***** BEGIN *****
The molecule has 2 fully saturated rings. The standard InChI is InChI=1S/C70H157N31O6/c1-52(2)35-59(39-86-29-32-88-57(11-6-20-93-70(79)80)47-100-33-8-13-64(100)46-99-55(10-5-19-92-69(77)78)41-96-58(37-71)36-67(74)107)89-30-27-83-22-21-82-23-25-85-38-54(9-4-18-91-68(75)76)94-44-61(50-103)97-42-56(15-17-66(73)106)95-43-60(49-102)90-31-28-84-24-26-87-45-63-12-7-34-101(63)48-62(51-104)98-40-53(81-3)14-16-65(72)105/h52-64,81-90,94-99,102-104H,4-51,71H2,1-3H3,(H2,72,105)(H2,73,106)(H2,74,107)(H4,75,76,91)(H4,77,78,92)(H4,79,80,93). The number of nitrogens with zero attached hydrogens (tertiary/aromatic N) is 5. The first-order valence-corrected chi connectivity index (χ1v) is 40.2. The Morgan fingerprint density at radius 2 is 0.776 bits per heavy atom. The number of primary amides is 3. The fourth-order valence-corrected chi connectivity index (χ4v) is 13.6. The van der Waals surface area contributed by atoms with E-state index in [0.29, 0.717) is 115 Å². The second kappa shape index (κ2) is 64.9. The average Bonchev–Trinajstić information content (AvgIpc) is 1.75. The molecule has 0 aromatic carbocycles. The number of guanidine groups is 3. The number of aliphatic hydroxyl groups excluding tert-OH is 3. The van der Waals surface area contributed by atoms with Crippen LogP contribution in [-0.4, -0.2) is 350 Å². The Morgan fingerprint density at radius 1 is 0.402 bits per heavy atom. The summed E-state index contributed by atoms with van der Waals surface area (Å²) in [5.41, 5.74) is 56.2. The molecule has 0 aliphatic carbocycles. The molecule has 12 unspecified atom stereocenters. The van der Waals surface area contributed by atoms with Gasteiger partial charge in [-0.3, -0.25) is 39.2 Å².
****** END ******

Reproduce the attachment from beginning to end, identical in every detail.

The molecule has 2 fully saturated rings. The standard InChI is InChI=1S/C70H157N31O6/c1-52(2)35-59(39-86-29-32-88-57(11-6-20-93-70(79)80)47-100-33-8-13-64(100)46-99-55(10-5-19-92-69(77)78)41-96-58(37-71)36-67(74)107)89-30-27-83-22-21-82-23-25-85-38-54(9-4-18-91-68(75)76)94-44-61(50-103)97-42-56(15-17-66(73)106)95-43-60(49-102)90-31-28-84-24-26-87-45-63-12-7-34-101(63)48-62(51-104)98-40-53(81-3)14-16-65(72)105/h52-64,81-90,94-99,102-104H,4-51,71H2,1-3H3,(H2,72,105)(H2,73,106)(H2,74,107)(H4,75,76,91)(H4,77,78,92)(H4,79,80,93). The number of nitrogens with zero attached hydrogens (tertiary/aromatic N) is 5. The first-order valence-corrected chi connectivity index (χ1v) is 40.2. The Morgan fingerprint density at radius 2 is 0.776 bits per heavy atom. The number of primary amides is 3. The fourth-order valence-corrected chi connectivity index (χ4v) is 13.6. The van der Waals surface area contributed by atoms with E-state index in [0.29, 0.717) is 115 Å². The second kappa shape index (κ2) is 64.9. The average Bonchev–Trinajstić information content (AvgIpc) is 1.75. The molecule has 0 aromatic carbocycles. The number of guanidine groups is 3. The number of aliphatic hydroxyl groups excluding tert-OH is 3. The van der Waals surface area contributed by atoms with Crippen LogP contribution in [-0.4, -0.2) is 350 Å². The Morgan fingerprint density at radius 1 is 0.402 bits per heavy atom. The summed E-state index contributed by atoms with van der Waals surface area (Å²) in [5.41, 5.74) is 56.2. The molecule has 0 aliphatic carbocycles. The molecule has 12 unspecified atom stereocenters. The van der Waals surface area contributed by atoms with Gasteiger partial charge in [-0.3, -0.25) is 39.2 Å².